Prior to the chestnut blight, one in four hardwood trees in Pennsylvania was a chestnut, according to the American Chestnut Foundation. Mature chestnuts grew to 100 feet tall, and many specimens reached 8-10 feet in diameter. Wildlife including birds, bears, squirrels and deer depend on the tree's abundant crop of nutritious nuts.

Tree expert Tim Phelps is confident that blight-resistant chestnuts are not only possible, but almost here. Blight wiped out virtually all American chestnut trees in North America after it showed up in New York in 1904. Now, seven decades of crossing blight-resistant Chinese chestnut trees with American chestnut trees, and then repeatedly back-crossing the progeny with other American chestnuts, has created 200 hybrids. The trees are now being tested in the Arboretum at Penn State with inoculations of the fungus that causes chestnut blight—with promising results.

Phelps, of the College of Agricultural Sciences and president of the Pennsylvania Chapter of the American Chestnut Foundation, is supervising the project. He explained how the years-long process works. “After a thorough screening process, the trees that show total resistance to the blight will be selected as parents of the seed that will be used to reintroduce American chestnuts into the forests of the Mid-Atlantic region,” Phelps said. “All the progeny of the trees selected after inoculation will be blight resistant. We are that close.”

The process starts with small wounds made on the test trees, using a spatula to apply blight-causing fungus from a Petri dish. The wounds are then taped to be sure the fungus stays moist and active. Young trees that are not blight resistant will begin exhibiting signs of decline in a month or so.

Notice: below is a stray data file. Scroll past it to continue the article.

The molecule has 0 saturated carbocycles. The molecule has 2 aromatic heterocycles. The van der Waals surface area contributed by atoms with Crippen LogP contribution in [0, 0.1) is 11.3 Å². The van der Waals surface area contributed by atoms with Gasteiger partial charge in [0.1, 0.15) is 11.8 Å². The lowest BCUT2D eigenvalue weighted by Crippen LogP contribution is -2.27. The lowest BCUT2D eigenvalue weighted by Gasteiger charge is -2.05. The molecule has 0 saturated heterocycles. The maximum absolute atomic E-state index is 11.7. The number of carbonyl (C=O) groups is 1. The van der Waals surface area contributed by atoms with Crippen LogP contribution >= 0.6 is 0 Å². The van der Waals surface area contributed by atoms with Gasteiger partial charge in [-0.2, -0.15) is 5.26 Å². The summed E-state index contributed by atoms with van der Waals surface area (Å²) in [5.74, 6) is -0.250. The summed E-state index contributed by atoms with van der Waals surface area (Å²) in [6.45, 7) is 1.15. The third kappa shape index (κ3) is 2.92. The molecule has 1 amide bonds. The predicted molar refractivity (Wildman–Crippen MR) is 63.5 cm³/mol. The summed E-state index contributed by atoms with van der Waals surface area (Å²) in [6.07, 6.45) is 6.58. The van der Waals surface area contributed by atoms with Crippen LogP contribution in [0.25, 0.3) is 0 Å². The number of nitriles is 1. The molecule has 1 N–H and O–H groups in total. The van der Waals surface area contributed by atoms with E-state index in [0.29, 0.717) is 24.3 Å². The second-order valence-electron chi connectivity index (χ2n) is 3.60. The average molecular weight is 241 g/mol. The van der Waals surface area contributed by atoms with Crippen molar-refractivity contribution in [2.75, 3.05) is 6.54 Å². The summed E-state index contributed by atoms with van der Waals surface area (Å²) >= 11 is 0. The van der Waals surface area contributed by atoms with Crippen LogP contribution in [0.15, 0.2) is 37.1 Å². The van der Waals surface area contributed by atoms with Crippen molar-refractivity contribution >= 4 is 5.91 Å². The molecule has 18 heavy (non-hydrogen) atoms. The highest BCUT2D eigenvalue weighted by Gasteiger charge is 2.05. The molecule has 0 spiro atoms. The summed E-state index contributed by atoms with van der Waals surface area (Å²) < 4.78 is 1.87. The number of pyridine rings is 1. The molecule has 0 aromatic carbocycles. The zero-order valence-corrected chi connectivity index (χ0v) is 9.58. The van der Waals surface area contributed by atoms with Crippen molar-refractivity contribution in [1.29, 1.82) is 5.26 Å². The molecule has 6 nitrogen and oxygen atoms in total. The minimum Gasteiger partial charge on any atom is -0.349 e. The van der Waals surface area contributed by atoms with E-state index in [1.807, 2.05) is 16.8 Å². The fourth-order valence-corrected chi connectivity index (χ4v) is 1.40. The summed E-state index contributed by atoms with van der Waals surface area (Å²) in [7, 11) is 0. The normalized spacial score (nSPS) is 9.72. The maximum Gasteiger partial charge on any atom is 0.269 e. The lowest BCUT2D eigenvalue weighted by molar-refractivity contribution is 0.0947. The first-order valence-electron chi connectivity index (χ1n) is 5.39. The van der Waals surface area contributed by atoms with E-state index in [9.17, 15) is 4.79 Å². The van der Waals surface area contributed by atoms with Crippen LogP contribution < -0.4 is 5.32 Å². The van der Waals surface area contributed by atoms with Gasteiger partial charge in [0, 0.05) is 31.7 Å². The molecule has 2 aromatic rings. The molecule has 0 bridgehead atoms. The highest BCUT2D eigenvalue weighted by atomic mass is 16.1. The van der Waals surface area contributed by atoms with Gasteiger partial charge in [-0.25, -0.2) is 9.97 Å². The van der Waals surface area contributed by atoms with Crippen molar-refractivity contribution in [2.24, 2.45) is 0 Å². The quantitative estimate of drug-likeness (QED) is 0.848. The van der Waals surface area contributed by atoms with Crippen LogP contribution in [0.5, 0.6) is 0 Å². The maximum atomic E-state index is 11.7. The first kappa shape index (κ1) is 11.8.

Final tree selection at the arboretum will occur in May. After five generations, one of every 64 young trees at the arboretum exposed to the blight should be highly blight resistant. Seed from trees selected after those inoculations around the Mid-Atlantic region will eventually be planted in The Arboretum at Penn State until the orchard numbers more than 30,000 hybrid chestnut trees.

These trees are the direct descendants of a 1935 cross between a Chinese and an American chestnut. The first-generation back-cross to American chestnut was made in 1946.
The chestnut was a superb timber tree. It grew straight and often branch-free for 50 feet or more. Loggers tell of loading entire railroad cars with boards cut from just one chestnut tree. Straight-grained, lighter in weight than oak and more easily worked, chestnut was as rot resistant as redwood. It was used for virtually everything—telegraph poles, railroad ties, shingles, paneling, fine furniture, musical instruments and even pulp and plywood.

In North America, pollen records from the latest interglacial period show that the American chestnut tree, Castanea dentata, was present on Long Island 30,000 to 50,000 years ago. American chestnut trees were once found all along the Appalachian mountain range, from Portland, Maine to northern Georgia. In the last 150 years it has been planted outside its range in favorable spots (Michigan, Wisconsin) where it has become a forest tree, protected from chestnut blight disease by geography until only recently.